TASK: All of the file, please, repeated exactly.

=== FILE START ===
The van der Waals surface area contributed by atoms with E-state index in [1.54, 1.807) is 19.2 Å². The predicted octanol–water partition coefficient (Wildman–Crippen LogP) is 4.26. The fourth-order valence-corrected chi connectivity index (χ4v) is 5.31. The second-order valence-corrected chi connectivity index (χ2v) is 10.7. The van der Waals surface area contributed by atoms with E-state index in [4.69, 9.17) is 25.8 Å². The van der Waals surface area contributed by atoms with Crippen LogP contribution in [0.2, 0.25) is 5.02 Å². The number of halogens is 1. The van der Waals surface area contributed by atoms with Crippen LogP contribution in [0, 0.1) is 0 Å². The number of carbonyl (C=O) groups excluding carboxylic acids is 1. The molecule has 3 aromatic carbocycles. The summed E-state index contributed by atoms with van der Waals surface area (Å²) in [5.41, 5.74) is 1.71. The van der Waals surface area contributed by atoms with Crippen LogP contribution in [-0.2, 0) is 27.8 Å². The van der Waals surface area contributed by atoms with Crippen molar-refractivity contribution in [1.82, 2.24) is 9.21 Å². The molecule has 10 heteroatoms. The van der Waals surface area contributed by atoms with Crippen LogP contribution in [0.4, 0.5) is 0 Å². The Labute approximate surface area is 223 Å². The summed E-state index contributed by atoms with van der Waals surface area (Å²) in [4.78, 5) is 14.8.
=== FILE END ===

The van der Waals surface area contributed by atoms with E-state index in [1.54, 1.807) is 19.2 Å². The predicted octanol–water partition coefficient (Wildman–Crippen LogP) is 4.26. The fourth-order valence-corrected chi connectivity index (χ4v) is 5.31. The second-order valence-corrected chi connectivity index (χ2v) is 10.7. The van der Waals surface area contributed by atoms with E-state index in [4.69, 9.17) is 25.8 Å². The van der Waals surface area contributed by atoms with Crippen LogP contribution in [0.2, 0.25) is 5.02 Å². The number of halogens is 1. The van der Waals surface area contributed by atoms with Crippen LogP contribution in [0, 0.1) is 0 Å². The number of carbonyl (C=O) groups excluding carboxylic acids is 1. The molecule has 3 aromatic carbocycles. The summed E-state index contributed by atoms with van der Waals surface area (Å²) in [5.41, 5.74) is 1.71. The van der Waals surface area contributed by atoms with Crippen LogP contribution in [-0.2, 0) is 27.8 Å². The van der Waals surface area contributed by atoms with Crippen molar-refractivity contribution in [1.82, 2.24) is 9.21 Å². The molecule has 10 heteroatoms. The van der Waals surface area contributed by atoms with Crippen LogP contribution in [0.4, 0.5) is 0 Å². The Labute approximate surface area is 223 Å². The summed E-state index contributed by atoms with van der Waals surface area (Å²) in [4.78, 5) is 14.8.